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Avery Singer’s Next Painting
How does an artist advance a medium that’s been around for millennia? In her Mott Haven studio in the Bronx, artist Avery Singer perfects a personally developed technique that mixes traditional methods with digital processes and pushes her paintings into new terrain.
“You can take traditional tools and employ them in the way that they’ve been intended to be employed for five hundred years, and then in the next hour incorporate some kind of new technology,” says the artist. “The juxtaposition of all these things produces meaning.”
On top of conventional gesso-primed canvases, Singer uses masking tape and an airbrush to realize designs she’s intricately constructed using the 3D modeling program SketchUp. The resulting black and white paintings feature androgynous robot-like figures caught up in opaque narratives inspired by art world tropes: a studio visit, a projectionist’s booth, a slide lecture. Her bravura mixture of styles and techniques seem to reference painting’s entire modern history, from surrealism to Cubism to Russian constructivists like Naum Gobo. Singer hopes the works point to painting’s still unexplored potential by looking both back to the past and forward, to the multiple possibilities of the future.More information and credits
New York Close Up Series Producer: Nick Ravich. Director: Jarred Alterman. Editor & Cinematography: Jarred Alterman. Sound: Evan Messaros. Design & Graphics: Open & Urosh Perisic. Artwork Courtesy: Avery Singer. Composer: Wesley Powell. Additional Music: Muciojad. Thanks: Gavin Brown’s enterprise, Thor Shannon. © Art21, Inc. 2017. All Rights Reserved.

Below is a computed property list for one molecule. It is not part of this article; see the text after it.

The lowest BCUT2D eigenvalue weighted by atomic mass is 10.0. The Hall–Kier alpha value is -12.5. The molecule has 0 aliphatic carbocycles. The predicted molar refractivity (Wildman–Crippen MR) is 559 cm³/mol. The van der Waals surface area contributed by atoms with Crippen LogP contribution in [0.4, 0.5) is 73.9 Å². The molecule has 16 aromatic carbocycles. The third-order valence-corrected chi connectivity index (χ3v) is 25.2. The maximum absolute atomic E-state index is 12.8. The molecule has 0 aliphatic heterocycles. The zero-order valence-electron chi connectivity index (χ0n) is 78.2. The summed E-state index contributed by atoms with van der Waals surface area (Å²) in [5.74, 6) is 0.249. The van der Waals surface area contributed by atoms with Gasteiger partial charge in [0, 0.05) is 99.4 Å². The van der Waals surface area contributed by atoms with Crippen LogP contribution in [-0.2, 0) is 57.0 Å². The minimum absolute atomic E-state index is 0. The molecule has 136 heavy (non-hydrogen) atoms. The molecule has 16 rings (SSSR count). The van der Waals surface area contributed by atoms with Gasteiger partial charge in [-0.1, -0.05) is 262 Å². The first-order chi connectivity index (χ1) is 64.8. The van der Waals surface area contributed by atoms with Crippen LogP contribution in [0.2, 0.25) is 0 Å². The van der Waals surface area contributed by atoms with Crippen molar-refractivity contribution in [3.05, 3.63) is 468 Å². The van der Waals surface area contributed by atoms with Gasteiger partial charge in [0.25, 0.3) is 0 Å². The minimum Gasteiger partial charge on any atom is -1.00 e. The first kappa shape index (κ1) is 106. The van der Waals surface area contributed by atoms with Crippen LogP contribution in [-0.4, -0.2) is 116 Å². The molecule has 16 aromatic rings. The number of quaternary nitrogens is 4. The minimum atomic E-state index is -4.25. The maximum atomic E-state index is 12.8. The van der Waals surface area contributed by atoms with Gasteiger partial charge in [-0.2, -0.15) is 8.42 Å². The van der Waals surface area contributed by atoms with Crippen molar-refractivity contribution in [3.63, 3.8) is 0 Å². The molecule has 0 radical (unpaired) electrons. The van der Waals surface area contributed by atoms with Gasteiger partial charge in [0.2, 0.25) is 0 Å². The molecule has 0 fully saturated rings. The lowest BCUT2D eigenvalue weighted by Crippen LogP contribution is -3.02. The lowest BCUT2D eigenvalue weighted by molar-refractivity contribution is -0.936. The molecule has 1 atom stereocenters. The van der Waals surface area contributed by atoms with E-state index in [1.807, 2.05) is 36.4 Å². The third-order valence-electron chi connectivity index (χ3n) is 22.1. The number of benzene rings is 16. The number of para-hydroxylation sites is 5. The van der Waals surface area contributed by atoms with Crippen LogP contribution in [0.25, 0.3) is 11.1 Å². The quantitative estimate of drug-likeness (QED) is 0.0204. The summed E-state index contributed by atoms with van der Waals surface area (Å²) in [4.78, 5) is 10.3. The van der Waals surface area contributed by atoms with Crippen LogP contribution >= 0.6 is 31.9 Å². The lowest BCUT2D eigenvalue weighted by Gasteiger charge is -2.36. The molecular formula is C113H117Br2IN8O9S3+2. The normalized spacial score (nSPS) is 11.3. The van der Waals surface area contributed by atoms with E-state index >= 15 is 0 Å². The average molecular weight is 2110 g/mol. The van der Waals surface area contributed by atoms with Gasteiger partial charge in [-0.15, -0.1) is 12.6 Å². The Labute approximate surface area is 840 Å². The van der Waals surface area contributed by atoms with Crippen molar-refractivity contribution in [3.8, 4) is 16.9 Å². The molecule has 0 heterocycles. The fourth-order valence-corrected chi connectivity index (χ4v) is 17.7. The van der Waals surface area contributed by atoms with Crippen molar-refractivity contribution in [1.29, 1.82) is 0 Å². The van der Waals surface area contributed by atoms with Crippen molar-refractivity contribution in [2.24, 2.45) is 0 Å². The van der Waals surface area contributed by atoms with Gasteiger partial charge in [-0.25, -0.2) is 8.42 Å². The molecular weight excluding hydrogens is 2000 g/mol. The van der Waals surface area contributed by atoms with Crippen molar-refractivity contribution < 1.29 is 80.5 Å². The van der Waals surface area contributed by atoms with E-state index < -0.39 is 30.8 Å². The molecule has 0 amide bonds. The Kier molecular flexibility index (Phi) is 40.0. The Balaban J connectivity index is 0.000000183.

New York Close Up is supported, in part, by The Lambent Foundation; public funds from the New York City Department of Cultural Affairs in partnership with the City Council; VIA Art Fund; Lévy Gorvy; and by individual contributors.
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Avery Singer was born in 1987 in New York, where she continues to live and work. Painting almost exclusively in tones of black and white, Singer’s canvases teeter between abstraction and figuration. Employing the 3D-modeling software, Google SketchUp, to create an under-drawing, Singer applies acrylic paint to the canvas via an airbrush, creating images that are both digital and analog. The artist’s conceptual considerations are bolstered by her deep sense of art history. In her juxtaposition of unexpected props that appear part human and part cyborg, Singer finds her inimitable signature style.
“I feel incredibly free when I have an art idea.
Being an artist is almost like, a pursuit of this feeling of freedom. I love that feeling.
I live for that.”